It is very likely that more than 95% of all
horse handicappers do not make a betting line for themselves. It
is, then, a topic worthy of much study . . .
"crowd" doesnít use or know we definitely need to know and
Many of the best horse handicapping writers have discussed, in depth, the
making of a personal betting line - most notably; the late Dick Mitchell, Mark
Cramer, and Barry Meadow. It can be an
invaluable piece to the final handicapping puzzle - the piece that can lead
to real and steady rewards (profits) for your horse handicapping.
What is a betting line, and how does it relate to the
trackís morning line?
The race trackís Morning Line is one personís
(an employee of the track) opinion of - not how the
horses will run, nor their relative abilities to win the race - rather,
it is how that handicapper believes the crowd will bet the race. He then puts up numbers that he hopes will encourage "more" betting.
even a little time in racing, it becomes obvious how regularly this
person is completely wrong - often to an extent that defies belief! Iíve
seen 12-1 morning line horses go off at 8-5, and Iíve seen 9-5 ml horses go
off at 10 and 12-1!?
What gives? Couple of things going on here;
sometimes this person is simply not that good at what they do, also - the necessity of coming
up with this line for every race 48 hours in advance is extremely tough
to do. And again - the fact often forgotten by handicappers - the
morning line is
a prediction of how the race will be bet - not how the horses will run.
Example: A Bob Baffert three year old last out 50k Maiden Claimer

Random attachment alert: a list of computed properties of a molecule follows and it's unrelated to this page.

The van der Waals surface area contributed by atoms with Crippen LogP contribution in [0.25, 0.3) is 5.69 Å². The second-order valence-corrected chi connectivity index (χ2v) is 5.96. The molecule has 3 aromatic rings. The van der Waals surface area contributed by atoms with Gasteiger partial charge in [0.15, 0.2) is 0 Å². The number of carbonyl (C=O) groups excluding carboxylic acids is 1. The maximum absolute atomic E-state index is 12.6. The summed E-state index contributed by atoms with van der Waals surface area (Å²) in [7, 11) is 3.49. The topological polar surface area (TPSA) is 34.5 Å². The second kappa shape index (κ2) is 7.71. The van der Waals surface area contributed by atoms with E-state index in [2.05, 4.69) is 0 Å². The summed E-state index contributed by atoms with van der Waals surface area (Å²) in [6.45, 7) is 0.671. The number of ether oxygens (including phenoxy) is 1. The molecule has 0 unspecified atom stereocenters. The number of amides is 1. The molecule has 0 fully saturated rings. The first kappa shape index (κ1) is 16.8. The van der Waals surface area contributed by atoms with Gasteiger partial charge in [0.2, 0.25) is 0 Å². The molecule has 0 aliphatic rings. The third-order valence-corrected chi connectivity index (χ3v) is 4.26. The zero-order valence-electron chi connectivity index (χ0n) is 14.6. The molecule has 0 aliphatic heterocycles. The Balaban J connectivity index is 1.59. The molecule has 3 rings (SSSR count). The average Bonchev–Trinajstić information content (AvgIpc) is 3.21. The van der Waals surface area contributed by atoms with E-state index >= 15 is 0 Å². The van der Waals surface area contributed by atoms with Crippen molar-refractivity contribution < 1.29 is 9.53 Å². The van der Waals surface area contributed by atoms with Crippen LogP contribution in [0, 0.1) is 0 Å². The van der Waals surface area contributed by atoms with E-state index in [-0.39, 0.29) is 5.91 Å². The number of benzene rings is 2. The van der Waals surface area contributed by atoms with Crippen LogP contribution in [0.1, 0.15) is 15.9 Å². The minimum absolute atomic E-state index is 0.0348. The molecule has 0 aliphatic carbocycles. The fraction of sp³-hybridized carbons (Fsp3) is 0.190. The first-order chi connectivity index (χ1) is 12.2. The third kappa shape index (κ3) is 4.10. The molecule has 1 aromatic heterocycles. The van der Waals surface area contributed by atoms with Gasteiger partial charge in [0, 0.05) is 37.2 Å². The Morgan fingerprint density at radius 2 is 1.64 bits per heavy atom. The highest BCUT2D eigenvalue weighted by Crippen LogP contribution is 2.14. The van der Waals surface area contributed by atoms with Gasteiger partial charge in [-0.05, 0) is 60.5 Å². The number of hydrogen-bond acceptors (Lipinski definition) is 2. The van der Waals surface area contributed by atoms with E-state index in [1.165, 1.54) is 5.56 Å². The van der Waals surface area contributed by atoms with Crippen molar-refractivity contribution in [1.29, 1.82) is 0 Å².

graduate at a mile and a sixteenth ( yes, even Baffert has a few maiden
claimers) is entered today - 130 days later - at 6f for an 80k claiming
tag. Letís also say that the horse won that maiden claimer with a good
Beyer number and a DRF speed rating of 92 - and also that a top jock is up
today. I can guarantee you that the Morning Line maker will anticipate
the money coming in on this horse and almost certainly make him the Morning
Now, this horse might be thrown up at a 9-5 price.
The problem is (and what any good horse handicapper will know) - heís likely in against a group of hard-knocking, bread-winning, confirmed sprinters
whose competitive spirit has been proved in many a battle against others of
their kind. There might be two or three of these who regularly run 44 and
change half miles (Ca. tracks) en route to 92 and better speed ratings.
Anyway - I hope you get the point - one or two of them might go off at 3, 6
even 10-1. The M.L. is skewed from reality to begin with, yet it will
act as a false "pied piper" to the crowd who will load up on the "name"
horse while more or less ignoring the others who should be much more highly
regarded in the betting.
Those handicappers who have considered these factors
pre-race, and whose horse handicapping is advanced enough that they have also crafted a decent betting line, wonít be swayed
or lured by the "action" on the potentially false favorite.
Their lines will lead them to value betting - and - regardless of the outcome
of this particular race - profits over the long run.
"Value Betting" - itís a common phrase in modern
racing - but what does it really mean?